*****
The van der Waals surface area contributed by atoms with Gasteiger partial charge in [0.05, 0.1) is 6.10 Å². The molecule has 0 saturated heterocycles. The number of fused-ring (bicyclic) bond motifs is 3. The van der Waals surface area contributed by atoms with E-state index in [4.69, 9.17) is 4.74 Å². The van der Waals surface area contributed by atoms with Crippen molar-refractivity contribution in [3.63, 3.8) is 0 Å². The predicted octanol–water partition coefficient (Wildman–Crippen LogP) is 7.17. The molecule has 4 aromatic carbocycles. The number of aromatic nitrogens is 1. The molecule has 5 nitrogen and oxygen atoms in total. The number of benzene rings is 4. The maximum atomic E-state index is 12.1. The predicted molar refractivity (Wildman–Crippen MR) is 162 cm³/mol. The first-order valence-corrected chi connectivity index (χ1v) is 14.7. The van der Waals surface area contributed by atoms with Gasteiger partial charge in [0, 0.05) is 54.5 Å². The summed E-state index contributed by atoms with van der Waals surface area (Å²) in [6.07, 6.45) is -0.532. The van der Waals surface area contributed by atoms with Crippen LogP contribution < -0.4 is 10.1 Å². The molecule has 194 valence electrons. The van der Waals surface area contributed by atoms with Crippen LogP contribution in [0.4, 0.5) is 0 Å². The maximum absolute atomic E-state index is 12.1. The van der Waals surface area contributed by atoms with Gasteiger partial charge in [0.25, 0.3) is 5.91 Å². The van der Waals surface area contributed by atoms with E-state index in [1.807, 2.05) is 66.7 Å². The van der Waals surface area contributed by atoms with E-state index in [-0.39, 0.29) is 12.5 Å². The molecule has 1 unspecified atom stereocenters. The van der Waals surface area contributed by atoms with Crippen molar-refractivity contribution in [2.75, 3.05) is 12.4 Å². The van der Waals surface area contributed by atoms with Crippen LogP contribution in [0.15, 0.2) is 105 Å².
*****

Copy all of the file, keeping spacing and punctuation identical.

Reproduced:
The van der Waals surface area contributed by atoms with Gasteiger partial charge in [0.05, 0.1) is 6.10 Å². The molecule has 0 saturated heterocycles. The number of fused-ring (bicyclic) bond motifs is 3. The van der Waals surface area contributed by atoms with E-state index in [4.69, 9.17) is 4.74 Å². The van der Waals surface area contributed by atoms with Crippen molar-refractivity contribution in [3.63, 3.8) is 0 Å². The predicted octanol–water partition coefficient (Wildman–Crippen LogP) is 7.17. The molecule has 4 aromatic carbocycles. The number of aromatic nitrogens is 1. The molecule has 5 nitrogen and oxygen atoms in total. The number of benzene rings is 4. The maximum atomic E-state index is 12.1. The predicted molar refractivity (Wildman–Crippen MR) is 162 cm³/mol. The first-order valence-corrected chi connectivity index (χ1v) is 14.7. The van der Waals surface area contributed by atoms with Gasteiger partial charge in [0, 0.05) is 54.5 Å². The summed E-state index contributed by atoms with van der Waals surface area (Å²) in [6.07, 6.45) is -0.532. The van der Waals surface area contributed by atoms with Crippen LogP contribution < -0.4 is 10.1 Å². The molecule has 194 valence electrons. The van der Waals surface area contributed by atoms with Crippen LogP contribution in [0.4, 0.5) is 0 Å². The maximum absolute atomic E-state index is 12.1. The van der Waals surface area contributed by atoms with Gasteiger partial charge in [0.25, 0.3) is 5.91 Å². The van der Waals surface area contributed by atoms with E-state index in [1.807, 2.05) is 66.7 Å². The van der Waals surface area contributed by atoms with E-state index in [-0.39, 0.29) is 12.5 Å². The molecule has 1 unspecified atom stereocenters. The van der Waals surface area contributed by atoms with Crippen molar-refractivity contribution in [2.75, 3.05) is 12.4 Å². The van der Waals surface area contributed by atoms with Crippen LogP contribution in [0.15, 0.2) is 105 Å².